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A 'blinking' engine light means "Get this Checked out NOW! could be something with the cat converter - which could damage the whole vehicle - like a fire? A steady light means you can deal with it later. That car has to go a shop ASAP - for your saftey!
Your fan is linked to the A/C system. Is the AC on? And it will come on via a computer command if the engine is above a certain temp. I think it's 216 to 219 (degrees) for that vehicle.
Check with the selling dealer. Chevy had a bunch of defective ones go out the door. See if their is a 'Silent/Goodwill" recall for a freebie.
Chevy had a whole serious problem with the soldering on those particular panels. Check with the selling dealer to see if you are eligible for the 'silent/goodwill recall'. Tell them Guido sent ya!
Your battery will have two posts, one negative, one positive look for a + sign on the battery for positive. Also see which post has wires running to the engine block ground. That is your negative post.. always keep them clean and tight, no corrosion showing. Do not let anything metallic fall to connect the two posts - you'll get a bit of fireworks and could even damage the vehicles computer.
Sounds like an intermittent problem, something that takes a lot of time to chase down. Your mechanic will hook up a scanner to see what's going on inside the vehicles computer - it's called 'taking a movie' so the computer will show just what system failed & when. If the budget don't allow for a pro, then start looking for loose connections in wiring. Are you getting any codes from the computer?
Do you knnow how to use a vacuum guage? Start there, I suspect a worn or jumped timing chain. Strange odors? then look to a plugged catalytic converter. Dollar for dollar - even in a modern car, your vacuum guage is the best bang for the buck.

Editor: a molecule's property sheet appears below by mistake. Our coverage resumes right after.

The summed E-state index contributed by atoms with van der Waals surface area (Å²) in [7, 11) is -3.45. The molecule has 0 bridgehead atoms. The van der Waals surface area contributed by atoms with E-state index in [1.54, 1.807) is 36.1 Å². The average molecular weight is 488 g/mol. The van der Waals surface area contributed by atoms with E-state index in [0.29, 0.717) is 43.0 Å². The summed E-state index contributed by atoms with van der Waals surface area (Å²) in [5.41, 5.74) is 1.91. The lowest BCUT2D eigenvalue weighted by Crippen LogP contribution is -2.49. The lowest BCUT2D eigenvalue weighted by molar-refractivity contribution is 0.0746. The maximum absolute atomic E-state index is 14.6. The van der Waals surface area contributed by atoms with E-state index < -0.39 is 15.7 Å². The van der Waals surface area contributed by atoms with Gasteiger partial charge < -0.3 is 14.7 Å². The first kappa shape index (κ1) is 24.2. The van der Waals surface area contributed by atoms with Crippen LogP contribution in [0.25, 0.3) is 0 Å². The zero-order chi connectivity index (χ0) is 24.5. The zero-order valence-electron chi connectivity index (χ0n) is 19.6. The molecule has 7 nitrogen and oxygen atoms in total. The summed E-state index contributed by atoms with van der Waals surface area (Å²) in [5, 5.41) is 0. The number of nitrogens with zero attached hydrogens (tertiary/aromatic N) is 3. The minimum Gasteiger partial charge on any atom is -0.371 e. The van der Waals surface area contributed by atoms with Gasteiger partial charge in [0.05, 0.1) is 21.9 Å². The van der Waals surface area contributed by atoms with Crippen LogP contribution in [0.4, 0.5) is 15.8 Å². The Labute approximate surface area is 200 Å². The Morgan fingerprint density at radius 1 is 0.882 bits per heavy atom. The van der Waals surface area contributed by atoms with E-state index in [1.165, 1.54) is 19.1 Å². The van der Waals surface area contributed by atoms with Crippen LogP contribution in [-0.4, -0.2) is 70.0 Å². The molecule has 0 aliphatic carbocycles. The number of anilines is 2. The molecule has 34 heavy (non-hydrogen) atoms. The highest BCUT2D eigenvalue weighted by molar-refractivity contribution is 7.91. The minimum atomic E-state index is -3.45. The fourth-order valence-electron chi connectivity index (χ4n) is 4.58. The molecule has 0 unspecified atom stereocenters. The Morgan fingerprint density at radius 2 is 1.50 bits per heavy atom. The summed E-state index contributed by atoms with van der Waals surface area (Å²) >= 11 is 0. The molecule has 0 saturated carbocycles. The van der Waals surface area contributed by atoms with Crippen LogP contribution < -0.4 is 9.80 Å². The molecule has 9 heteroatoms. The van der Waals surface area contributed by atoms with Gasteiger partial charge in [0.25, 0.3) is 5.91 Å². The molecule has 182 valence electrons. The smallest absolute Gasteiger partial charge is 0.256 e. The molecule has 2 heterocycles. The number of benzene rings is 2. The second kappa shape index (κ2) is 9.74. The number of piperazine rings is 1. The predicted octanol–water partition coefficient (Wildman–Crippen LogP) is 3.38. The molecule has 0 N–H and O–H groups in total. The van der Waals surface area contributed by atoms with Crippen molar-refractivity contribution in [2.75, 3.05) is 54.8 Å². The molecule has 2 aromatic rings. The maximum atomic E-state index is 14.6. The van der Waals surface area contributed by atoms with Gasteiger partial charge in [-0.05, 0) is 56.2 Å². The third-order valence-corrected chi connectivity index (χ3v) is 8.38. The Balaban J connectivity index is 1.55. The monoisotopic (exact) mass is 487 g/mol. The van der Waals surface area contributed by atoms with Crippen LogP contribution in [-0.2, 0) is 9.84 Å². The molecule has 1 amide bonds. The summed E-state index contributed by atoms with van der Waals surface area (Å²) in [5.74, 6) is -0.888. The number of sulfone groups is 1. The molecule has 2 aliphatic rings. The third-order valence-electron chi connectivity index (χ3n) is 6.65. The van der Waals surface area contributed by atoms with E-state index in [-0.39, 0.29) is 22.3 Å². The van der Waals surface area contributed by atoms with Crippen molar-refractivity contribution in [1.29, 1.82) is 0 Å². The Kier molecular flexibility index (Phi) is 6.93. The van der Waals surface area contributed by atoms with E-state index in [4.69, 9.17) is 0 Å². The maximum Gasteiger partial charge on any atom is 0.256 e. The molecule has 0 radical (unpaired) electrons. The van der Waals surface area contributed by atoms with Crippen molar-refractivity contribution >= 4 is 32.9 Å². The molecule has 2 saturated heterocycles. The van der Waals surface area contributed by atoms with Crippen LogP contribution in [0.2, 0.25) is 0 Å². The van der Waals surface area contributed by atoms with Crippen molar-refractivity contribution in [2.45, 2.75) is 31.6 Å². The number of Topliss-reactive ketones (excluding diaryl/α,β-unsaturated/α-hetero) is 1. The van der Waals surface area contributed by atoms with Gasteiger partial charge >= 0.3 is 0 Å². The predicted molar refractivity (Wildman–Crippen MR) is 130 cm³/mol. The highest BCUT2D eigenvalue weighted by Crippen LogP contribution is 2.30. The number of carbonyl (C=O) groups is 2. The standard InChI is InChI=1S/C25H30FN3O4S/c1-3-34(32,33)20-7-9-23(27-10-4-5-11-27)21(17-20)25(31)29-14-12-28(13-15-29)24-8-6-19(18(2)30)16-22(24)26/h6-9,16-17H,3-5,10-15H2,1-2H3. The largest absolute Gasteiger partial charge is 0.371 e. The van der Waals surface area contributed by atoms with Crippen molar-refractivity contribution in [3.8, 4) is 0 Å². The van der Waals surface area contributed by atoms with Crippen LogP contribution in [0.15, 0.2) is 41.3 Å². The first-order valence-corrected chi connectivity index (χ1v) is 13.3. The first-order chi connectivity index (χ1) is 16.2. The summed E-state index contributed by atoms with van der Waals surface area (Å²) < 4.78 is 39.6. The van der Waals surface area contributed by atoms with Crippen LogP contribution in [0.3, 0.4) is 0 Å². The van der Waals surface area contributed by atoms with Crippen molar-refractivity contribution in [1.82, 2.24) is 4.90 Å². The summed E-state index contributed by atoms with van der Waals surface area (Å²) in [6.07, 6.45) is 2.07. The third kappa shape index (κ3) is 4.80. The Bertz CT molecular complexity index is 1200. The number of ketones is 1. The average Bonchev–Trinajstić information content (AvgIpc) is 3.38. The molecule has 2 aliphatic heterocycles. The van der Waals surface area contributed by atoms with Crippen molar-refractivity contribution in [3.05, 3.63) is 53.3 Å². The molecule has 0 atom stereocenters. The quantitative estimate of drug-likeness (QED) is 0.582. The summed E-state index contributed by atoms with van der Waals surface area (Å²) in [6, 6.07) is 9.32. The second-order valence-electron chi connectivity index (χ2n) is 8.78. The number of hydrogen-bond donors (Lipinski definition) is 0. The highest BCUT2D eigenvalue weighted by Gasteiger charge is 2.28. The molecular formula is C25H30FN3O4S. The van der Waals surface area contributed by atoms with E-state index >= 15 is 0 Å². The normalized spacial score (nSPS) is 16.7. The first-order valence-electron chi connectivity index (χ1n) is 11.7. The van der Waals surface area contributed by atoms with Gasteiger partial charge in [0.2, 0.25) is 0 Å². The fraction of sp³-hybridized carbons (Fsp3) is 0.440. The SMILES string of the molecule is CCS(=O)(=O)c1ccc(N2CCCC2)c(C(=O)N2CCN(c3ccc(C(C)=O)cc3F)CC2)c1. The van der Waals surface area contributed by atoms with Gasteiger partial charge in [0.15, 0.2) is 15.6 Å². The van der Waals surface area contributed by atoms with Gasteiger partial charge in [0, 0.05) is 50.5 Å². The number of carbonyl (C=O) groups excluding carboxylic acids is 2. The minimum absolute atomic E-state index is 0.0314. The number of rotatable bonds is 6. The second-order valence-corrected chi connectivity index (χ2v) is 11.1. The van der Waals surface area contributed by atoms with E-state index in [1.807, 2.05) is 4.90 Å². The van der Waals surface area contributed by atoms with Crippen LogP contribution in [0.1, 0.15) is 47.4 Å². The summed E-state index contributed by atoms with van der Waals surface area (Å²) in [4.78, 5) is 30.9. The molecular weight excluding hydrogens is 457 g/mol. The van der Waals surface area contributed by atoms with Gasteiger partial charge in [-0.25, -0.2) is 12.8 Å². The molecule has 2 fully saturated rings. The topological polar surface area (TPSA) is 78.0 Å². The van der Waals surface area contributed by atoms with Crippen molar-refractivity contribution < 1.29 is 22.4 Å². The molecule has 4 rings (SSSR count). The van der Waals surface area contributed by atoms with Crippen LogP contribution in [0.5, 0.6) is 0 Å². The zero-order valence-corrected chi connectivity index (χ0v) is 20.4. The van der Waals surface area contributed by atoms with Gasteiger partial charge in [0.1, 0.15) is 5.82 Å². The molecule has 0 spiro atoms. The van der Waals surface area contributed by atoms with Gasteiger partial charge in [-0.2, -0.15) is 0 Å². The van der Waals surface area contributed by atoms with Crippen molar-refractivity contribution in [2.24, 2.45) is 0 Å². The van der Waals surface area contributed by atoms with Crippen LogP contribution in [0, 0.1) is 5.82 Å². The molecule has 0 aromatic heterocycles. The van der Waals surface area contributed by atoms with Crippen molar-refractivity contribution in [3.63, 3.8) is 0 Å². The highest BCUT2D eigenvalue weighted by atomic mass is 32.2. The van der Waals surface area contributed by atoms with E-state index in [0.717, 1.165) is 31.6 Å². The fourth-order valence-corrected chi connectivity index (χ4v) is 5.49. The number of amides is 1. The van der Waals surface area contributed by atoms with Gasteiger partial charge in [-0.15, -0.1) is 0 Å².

Ahhh ... the Question of the Ages, Why do Auto Engineers do...? Usually they try to go the shortest route between two points. All modern vehicles have approx 14 to 25 different sensors, all of whom have to report back to the vehicle's computer. So they tend to bunch them up so it don't look like a bowl of spaghetti under the hood.
Sounds like this could be a blown head gasket or cracked head. The best test, short of the chemical "Blok Check" is start it up cold. Run just above idel for one or two minutes. Then shut the motor off. Carefully remove cap: If there is pressure, it came from combustion, not the engine heating up. If there is pressure, it could have only come from combustion gasses buidling up. DO NOT DO THIS ON A WARM OR HOT ENGINE - SERIOUS RISK OF INJURY SHOULD YOU DISREGARD THIS!!
Carefully monitor your temp gauge and note any additional water or antifreeze added. Write it on the radiator- next to the filler cap if you have to. You don't even want to think about tearing down a BMW for inspection or repair. If you have that Aluminum Engine, the whole lower block - not just the heads - you'll have a nightmare if one the bolts strip out while being REMOVED. Good luck!